The Big Easy is a feast for the senses, and festivities don't stop after Mardi Gras. The mixture of African, Creole, Caribbean, and European cultures created a place of myth, and the city of New Orleans lives up to its reputation, even as it continues to rebuild after the devastating effects of Hurricane Katrina.
There are plenty of things to do in New Orleans, and no visit is complete without the French Quarter, with more than 100 blocks of art, dining, shopping, and architecture to entertain the curious traveler. But for a look at the real New Orleans, cross over to Faubourg Marigny, where you're likely to meet locals and hear lively music at the clubs on Frenchmen Street.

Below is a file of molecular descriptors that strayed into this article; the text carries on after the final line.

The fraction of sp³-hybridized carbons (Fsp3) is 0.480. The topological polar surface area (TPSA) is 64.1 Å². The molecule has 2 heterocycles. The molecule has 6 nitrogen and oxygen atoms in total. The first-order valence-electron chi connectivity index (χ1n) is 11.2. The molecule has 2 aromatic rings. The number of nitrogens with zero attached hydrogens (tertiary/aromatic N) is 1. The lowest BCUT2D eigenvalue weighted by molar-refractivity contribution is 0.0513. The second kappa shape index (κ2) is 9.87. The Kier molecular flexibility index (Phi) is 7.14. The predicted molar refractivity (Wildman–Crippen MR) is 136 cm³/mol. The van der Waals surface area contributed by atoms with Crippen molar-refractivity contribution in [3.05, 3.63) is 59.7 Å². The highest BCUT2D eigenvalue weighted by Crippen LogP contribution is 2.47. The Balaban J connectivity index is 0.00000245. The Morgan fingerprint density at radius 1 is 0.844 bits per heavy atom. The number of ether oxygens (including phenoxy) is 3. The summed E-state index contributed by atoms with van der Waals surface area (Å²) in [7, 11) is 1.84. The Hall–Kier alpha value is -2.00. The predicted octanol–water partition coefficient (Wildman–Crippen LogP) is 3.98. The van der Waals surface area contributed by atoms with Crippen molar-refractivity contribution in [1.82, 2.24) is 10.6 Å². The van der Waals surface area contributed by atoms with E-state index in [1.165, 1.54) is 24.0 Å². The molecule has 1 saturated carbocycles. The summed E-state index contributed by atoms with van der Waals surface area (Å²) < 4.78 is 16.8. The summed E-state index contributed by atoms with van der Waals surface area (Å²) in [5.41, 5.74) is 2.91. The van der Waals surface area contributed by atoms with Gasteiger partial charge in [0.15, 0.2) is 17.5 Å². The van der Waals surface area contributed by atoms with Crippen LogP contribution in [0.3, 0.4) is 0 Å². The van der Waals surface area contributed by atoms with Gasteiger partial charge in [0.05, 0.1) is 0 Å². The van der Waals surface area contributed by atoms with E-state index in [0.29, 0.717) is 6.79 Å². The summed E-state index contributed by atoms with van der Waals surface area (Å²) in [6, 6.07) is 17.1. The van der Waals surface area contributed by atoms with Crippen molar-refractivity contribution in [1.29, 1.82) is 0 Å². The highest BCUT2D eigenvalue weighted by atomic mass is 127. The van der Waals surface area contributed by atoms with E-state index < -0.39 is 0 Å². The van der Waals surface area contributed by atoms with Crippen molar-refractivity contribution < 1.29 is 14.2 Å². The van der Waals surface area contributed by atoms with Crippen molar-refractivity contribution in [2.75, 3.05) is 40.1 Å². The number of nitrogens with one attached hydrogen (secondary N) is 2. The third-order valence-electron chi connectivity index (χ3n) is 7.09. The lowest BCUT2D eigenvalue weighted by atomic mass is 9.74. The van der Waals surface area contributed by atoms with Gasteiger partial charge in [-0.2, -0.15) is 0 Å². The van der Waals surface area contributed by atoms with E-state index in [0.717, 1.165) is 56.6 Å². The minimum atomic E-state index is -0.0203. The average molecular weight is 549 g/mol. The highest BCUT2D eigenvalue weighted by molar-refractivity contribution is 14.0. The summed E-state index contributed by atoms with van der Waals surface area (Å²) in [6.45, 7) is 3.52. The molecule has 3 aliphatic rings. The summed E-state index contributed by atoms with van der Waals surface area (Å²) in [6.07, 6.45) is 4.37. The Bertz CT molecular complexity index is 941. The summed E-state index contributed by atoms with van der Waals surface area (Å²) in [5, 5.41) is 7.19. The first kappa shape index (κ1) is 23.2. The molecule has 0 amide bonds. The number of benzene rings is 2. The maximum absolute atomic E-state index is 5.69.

If you didn't spend enough in the Quarter, explore the six miles of shopping on Magazine Street, then rest in the one of the Garden District's parks, or stroll down St. Charles Avenue to see some of the most beautiful mansions in the South.
The history of New Orleans is unique, and The New Orleans African American Museum, National World War II Museum, and Confederate Memorial Hall all memorialize the Crescent City's past. Stop by the Southern Food & Beverage Museum to whet your taste buds for some delectable cuisine, then chow down on Cajun jambalaya, Creole gumbo, or other local favorites at the nearly 3,000 area restaurants.
The Louis Armstrong New Orleans International Airport is serviced by more than 3,000 arrivals each month, so finding flights to New Orleans is an easy task from most cities.